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January 03, 2013

A ground-based system that uses much stronger signals than GPS can pinpoint your location in cities and indoors down to within 2 to 6 inches

Instead of satellites, Locata uses ground-based equipment to project a radio signal over a localised area that is a million times stronger on arrival than GPS. It can work indoors as well as out, and the makers claim the receivers can be shrunk to fit inside a regular cellphone. Even the US military, which invented GPS technology, signed a contract last month agreeing to a large-scale test of Locata at the White Sands Missile Range in New Mexico.

"This is one of the most important technology developments for the future of the positioning industry," says Nunzio Gambale, CEO and co-founder of the firm Locata, based in Griffith, Australia.

Indoor positioning is the next big thing in location-tracking technology, and companies from Google to Nokia have jumped at the chance to prevent users getting lost in cavernous shopping malls, or in the concrete canyons of big cities, where GPS struggles to keep up. But their technologies typically have a short range, and location resolutions in the order of a few metres.

By contrast, Christopher Morin of the US Air Force tested Locata's accuracy recently at White Sands, and it worked to within 18 centimetres along any axis. Morin says it should be possible to get the resolution down to 5 centimetres.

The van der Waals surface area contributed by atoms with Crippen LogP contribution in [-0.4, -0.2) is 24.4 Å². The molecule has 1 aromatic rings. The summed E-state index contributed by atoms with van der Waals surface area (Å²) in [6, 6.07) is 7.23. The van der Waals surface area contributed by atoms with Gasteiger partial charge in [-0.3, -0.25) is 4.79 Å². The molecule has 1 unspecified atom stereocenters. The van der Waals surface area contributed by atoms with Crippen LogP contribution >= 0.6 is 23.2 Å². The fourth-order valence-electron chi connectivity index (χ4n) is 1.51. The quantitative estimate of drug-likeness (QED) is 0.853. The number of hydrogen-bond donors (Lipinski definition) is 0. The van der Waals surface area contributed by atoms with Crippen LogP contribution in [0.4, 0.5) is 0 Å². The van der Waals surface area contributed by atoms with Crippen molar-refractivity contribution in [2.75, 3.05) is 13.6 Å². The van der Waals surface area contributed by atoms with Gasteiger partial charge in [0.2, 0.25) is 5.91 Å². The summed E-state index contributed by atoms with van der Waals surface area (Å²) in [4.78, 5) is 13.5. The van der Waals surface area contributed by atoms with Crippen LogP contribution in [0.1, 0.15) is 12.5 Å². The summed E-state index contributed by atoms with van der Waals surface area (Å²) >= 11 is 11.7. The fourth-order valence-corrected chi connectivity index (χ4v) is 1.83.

Here is the Locata website





Ultimately, Locata may work alongside GPS, rather than replace it. The Jigsaw Positioning System, built by the firm Leica Geosystems, uses Locata and GPS signals. The briefcase-sized devices are already increasing coverage and guiding placement of drill rigs at the Boddington gold mine in Western Australia, operated by mining firm Newmont.

Gambale says that units small and cheap enough for smartphones should be available within five years - a similar path to the one GPS took on its way towards world domination.

Locata's technology will face competition in the race to transform indoor navigation. But it could shine in specific areas, Gambale says. Robots with Locata could easily navigate inside buildings without the complex optical systems they need at the moment. And apps that harness pinpoint location data could not only guide you around a mall, railway station or airport, but take you to the exact shelf in a shop for the product you want, he says.

SOURCES- New Scientist and Locata Corp


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